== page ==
As to what are sometimes mysteriously called technical difficulties and dangers to the bill in another place, let us speak out, and understand each other fairly upon this matter.

That any material amendments in a bill of this description will not, and cannot, be agreed to by the House of Commons, no man acquainted with the law of parliament and its practical history can doubt. We may read it in the Journals of the lower House, we may read it in our own, which bear traces in every reign for the last hundred and fifty years, that the House of Commons never will agree, and they ought not, to any alteration by this House in matter of duties, however minute or remote the effect of our interference may be; their resolutions are explicit, and their claim to exclusive power in originating and qualifying the levy of duties is uniform.

We claim in this House the exclusive right of originating all bills for the restitution of honours, and restitution in blood. The Commons claim on their part from the earliest period, and more plainly by their famous resolution in the year 1678, "That all Bills for granting Supplies ought to begin with the Commons;—and that it is their undoubted and sole right to direct, limit, and appoint, in such Bills, the ends, purposes, considerations, conditions, limitations, and qualifications of such grants, which ought not to be changed or altered by the House of Lords."—And what is this but a bill, intituled, "An Act to grant Duties" —and which, in every clause directs what the amount of duties shall be, and when, and by whom paid?

The amendments already made in this bill—those which have been made by common consent, and accepted by his majesty's ministers, as to the averages, which are changed from the average of one week to that of six weeks—as well as those amendments which have been contested and carried respecting the bonded corn—are all equally such as the House of Commons will refuse to us the power of making, inasmuch as they materially affect the rate of the duty to be levied.

What then is to be done? I say, the course of parliament also makes this clear. When the bill is sent down to the Commons, they will, of course, after reading our amendments, lay them aside, maintaining their own claim of exclusive right to touch duties.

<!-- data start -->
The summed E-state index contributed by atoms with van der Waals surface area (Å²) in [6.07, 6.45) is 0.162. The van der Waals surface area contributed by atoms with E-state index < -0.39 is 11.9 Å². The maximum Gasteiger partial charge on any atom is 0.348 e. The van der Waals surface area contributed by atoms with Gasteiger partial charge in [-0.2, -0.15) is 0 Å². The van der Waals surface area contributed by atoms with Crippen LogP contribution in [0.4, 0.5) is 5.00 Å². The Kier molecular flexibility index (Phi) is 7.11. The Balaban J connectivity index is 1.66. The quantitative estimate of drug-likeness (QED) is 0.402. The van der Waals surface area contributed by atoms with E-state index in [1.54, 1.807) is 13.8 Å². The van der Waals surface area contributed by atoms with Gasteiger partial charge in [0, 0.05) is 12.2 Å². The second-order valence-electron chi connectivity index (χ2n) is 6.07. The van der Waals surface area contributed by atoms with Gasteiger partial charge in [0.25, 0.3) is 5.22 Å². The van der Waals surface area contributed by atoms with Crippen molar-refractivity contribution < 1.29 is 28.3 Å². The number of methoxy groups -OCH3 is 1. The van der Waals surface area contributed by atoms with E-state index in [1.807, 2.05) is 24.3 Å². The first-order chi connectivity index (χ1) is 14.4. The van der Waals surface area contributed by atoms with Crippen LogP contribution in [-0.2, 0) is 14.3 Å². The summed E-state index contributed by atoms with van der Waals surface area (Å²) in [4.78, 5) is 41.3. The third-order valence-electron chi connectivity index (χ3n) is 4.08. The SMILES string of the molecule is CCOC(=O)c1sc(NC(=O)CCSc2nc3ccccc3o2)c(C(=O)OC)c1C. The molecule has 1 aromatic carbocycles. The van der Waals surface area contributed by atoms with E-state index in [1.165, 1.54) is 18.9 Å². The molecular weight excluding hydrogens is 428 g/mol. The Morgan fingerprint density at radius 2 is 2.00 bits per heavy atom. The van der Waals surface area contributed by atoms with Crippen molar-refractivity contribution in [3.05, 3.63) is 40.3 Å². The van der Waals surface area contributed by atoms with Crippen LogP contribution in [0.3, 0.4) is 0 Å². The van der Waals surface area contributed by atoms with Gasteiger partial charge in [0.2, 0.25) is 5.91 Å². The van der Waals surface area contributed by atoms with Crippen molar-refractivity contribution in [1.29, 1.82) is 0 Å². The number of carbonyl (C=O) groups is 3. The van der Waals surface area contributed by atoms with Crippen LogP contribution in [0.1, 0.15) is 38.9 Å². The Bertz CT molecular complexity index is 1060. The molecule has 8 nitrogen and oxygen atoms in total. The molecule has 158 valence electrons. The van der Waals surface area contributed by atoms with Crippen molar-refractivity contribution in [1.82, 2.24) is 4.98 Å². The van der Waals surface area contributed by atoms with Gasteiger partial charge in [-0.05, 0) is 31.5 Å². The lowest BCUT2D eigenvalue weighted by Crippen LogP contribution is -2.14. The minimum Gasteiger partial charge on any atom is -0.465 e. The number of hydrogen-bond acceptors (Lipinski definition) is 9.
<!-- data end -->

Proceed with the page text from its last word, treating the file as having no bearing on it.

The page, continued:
But if they are desirous of profiting by the more matured deliberations of this House, and of taking the full benefit of that most important advantage in all popular legislation, the re-consideration of all matters by a second deliberative body, they will begin indeed by re-asserting their exclusive right to originate and frame all such bills, and then by incorporating the substance of our various amendments in a new bill, do, as they have done in numberless instances in successive periods of our history, repeatedly, wisely, and beneficially, for the state—send up to us their new bill for our adoption; and it is enough to point out for examples of such a proceeding in our own times, the resolutions for regulating the commercial intercourse with Ireland in 1785, and the West-India-Trade bill in 1806. Such a new bill, if it be not accordant in all points with their first design, they may nevertheless be disposed to present to us, as that which alone appears to be practicable and secure of being carried into successful operation. These, my lords, are the views which I have taken of this bill, and of the proceedings in which we are now engaged; and, according to these principles, my vote will be given upon each amendment which may be brought successively under our consideration.

The Report being received, their lordships proceeded to take the amendments into consideration. The amendment moved, on a former evening, by the duke of Wellington, and agreed to, viz. "Provided always, that no wheat which shall have been placed under bond to his Majesty, his heirs or successors, in any ships or warehouses, after the passing of the Act, shall be entered for home consumption from the ship or warehouse in which such wheat shall have been so placed under bond, so long as the average price of wheat, as settled by virtue of this Act, shall be less than 66s. per quarter," being read,

Viscount Goderich